Beacon of hope for women

Ten years ago Veracious Mhanga was a vendor. Today she is a successful businesswoman, employing many other women. She told BRENNA MATENDERE her rags to riches story.

Proud single mother - Chidza Chichevo.
Proud single mother – Chidza Chichevo.

A decade ago, Veracious Mhanga, 37, was one of the many vendors in the city struggling to feed her family and enduring her lowly status as a woman in the densely populated suburb of Mkoba where she lived. Her situation was similar to that of many other women, trapped in a cycle of poverty, with inadequate resources and few opportunities to pursue their dreams.

But through hard-work and perseverance, today Mhanga’s life has changed. She is now one of the most successful business people in the city and is providing a beacon of hope to over 50 other women. This soft-spoken woman now owns a thriving bridal parlour, V and V Wedding Boutique, and an equally impressive functions centre, VG Lodge, which is situated along Shurugwi Road.

In addition, Mhanga is a proud owner of a catering company, Kwa Maiguru, which is synonymous with African traditional foods. In all of her businesses, she has given preference to women as her employees in her personal effort to correct the gender imbalance in the business world.

Limited resources

“Just 10 years ago, I was an ordinary vendor. I completed O level education at Hanke Mission School in Shurugwi but limited resources prevented me from studying further. My dream had always been to venture into business so I started off as a street vendor selling small wares. I saved as much money from my sales as I could, which enabled me to open my first real business, Kwa Maiguru (food outlet),” she said.

“The name Kwa Maiguru was derived from my ambition to emphasise that it was owned by a woman in order to inspire other women. To date, we have also opened a bridal parlour and a lodge in Shurugwi which hosts various functions for clients. The biggest point I would want to stress is that I have given women preference in terms of employing staff. We have a ratio of about 80-20 in terms of women and men and by doing that, I believe that in my own small way, I am contributing towards correcting existing gender imbalances in employment because almost all companies are male dominated,” added Mhanga.

Her bridal parlour is the biggest of its kind in Gweru. It offers diverse services, which include events decor and catering for corporate functions, parties, weddings, conferences, exhibitions and workshops. “To date we have the capacity to provide services to three different mega-events on the same day – something even international firms may struggle to achieve. We are in the process also of becoming the first bridal service joint to provide modern services like mobile ablution facilities among others. The company is a source of pride to all of us because almost all our employees are women who are traditionally marginalized, and we have even bigger plans for the future,” said Mhanga.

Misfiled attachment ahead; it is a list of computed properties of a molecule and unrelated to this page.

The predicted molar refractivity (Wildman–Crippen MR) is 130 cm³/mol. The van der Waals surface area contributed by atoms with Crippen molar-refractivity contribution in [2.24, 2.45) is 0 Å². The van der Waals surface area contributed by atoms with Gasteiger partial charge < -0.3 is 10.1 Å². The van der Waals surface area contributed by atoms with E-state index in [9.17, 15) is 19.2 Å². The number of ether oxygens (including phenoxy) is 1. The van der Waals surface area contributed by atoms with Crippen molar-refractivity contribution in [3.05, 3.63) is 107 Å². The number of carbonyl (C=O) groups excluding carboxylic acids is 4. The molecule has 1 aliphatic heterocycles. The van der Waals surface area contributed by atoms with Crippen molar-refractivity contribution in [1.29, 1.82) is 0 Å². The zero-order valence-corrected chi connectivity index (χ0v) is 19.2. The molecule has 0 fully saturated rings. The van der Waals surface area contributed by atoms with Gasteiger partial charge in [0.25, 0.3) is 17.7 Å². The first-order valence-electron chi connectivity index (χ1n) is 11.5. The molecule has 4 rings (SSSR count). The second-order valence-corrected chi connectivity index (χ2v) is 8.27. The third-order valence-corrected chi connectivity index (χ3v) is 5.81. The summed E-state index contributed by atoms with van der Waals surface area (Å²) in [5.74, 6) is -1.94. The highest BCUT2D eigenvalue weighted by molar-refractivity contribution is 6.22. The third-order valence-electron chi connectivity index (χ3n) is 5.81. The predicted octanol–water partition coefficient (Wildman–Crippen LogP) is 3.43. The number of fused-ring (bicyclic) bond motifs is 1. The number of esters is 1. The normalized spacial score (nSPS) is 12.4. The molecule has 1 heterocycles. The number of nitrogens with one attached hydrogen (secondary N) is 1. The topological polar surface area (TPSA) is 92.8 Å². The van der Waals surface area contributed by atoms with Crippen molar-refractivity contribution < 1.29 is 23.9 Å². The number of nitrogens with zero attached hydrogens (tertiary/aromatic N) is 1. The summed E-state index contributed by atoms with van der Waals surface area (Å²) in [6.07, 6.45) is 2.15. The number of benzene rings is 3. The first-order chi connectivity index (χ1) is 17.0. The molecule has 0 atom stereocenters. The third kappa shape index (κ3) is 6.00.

Success stories

Her mission is to help correct the gender imbalance which currently prevails in employment opportunities. In separate interviews, the women employed by Mhanga narrated their success stories, pointing out that their experiences have shown them that hunger and poverty affect women the most.

Chidza Chichevo, 40, a single mother who is employed as events manager at the bridal parlour, explained that when her two brothers passed on and left her with the burden of taking care of their children, life became very difficult for her. But joining Mhanga’s venture in 2009 proved to be a ‘game-changer’ for her.

“I am proud because two of my brothers’ children are just about to complete Form Four in secondary school, while the others are on the verge of completing their primary education. Since being employed by Mhanga, it has been possible to feed and educate the children and cater for their living expenses. It is not an easy task, especially for a single mother, but Mhanga has literally empowered us as women,” she said.

Chichevo also now has a roof over her family – a feat usually difficult even for average earning people like civil servants. “I built my own house and as a self-supporting woman, this makes me proud,” she said.

Fight stereotypes

Tendai Sibanda, 43, the parlour’s sales lady, encouraged other women to follow in the footsteps of the woman she calls her ‘madam boss’ in order to help fight gender stereotypes. “If more women could do like what my ‘madam boss’ has done, all these gender stereotypes we live with in our societies will be gone. For instance, I am now an owner of a residential stand in Montrose suburb, but if I count the number of other women with title deeds of such properties in their name, the figure will be disappointing. It is good when women help each other to rise,” she said.

Factmore Nyoni, 28, the parlour’s sound engineer, explained that as a young woman, she is delighted to find a place where she can use her professional skills. Tariro Mapeni, 31, the bridal parlour’s administrator said, “We are envied by rival firms because we are doing this together as a family of women with similar goals for success. It is something that appeals to all our clients. In future we look set to do even bigger things,” she said.

Post published in: Gender Equality

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